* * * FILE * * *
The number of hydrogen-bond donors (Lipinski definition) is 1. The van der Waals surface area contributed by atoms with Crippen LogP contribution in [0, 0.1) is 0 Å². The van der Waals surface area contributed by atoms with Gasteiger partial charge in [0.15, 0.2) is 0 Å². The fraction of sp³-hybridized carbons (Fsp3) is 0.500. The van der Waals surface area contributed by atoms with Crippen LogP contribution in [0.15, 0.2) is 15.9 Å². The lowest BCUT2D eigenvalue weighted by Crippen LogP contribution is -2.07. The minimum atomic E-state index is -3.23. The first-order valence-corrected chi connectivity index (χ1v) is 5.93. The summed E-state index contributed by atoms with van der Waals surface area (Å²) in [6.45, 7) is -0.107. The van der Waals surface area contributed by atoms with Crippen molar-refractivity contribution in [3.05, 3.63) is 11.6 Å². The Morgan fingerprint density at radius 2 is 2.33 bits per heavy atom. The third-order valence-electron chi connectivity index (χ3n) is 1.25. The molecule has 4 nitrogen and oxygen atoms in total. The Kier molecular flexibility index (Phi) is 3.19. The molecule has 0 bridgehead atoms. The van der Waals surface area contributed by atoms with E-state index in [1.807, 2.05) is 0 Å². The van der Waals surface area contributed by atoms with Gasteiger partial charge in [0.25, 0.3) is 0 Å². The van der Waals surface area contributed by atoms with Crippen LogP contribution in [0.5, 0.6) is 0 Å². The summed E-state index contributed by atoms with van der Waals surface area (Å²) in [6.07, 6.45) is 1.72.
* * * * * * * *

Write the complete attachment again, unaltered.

The number of hydrogen-bond donors (Lipinski definition) is 1. The van der Waals surface area contributed by atoms with Crippen LogP contribution in [0, 0.1) is 0 Å². The van der Waals surface area contributed by atoms with Gasteiger partial charge in [0.15, 0.2) is 0 Å². The fraction of sp³-hybridized carbons (Fsp3) is 0.500. The van der Waals surface area contributed by atoms with Crippen LogP contribution in [0.15, 0.2) is 15.9 Å². The lowest BCUT2D eigenvalue weighted by Crippen LogP contribution is -2.07. The minimum atomic E-state index is -3.23. The first-order valence-corrected chi connectivity index (χ1v) is 5.93. The summed E-state index contributed by atoms with van der Waals surface area (Å²) in [6.45, 7) is -0.107. The van der Waals surface area contributed by atoms with Crippen molar-refractivity contribution in [3.05, 3.63) is 11.6 Å². The Morgan fingerprint density at radius 2 is 2.33 bits per heavy atom. The third-order valence-electron chi connectivity index (χ3n) is 1.25. The molecule has 4 nitrogen and oxygen atoms in total. The Kier molecular flexibility index (Phi) is 3.19. The molecule has 0 bridgehead atoms. The van der Waals surface area contributed by atoms with E-state index in [1.807, 2.05) is 0 Å². The van der Waals surface area contributed by atoms with Gasteiger partial charge in [0.25, 0.3) is 0 Å². The van der Waals surface area contributed by atoms with Crippen LogP contribution in [0.5, 0.6) is 0 Å². The summed E-state index contributed by atoms with van der Waals surface area (Å²) in [6.07, 6.45) is 1.72.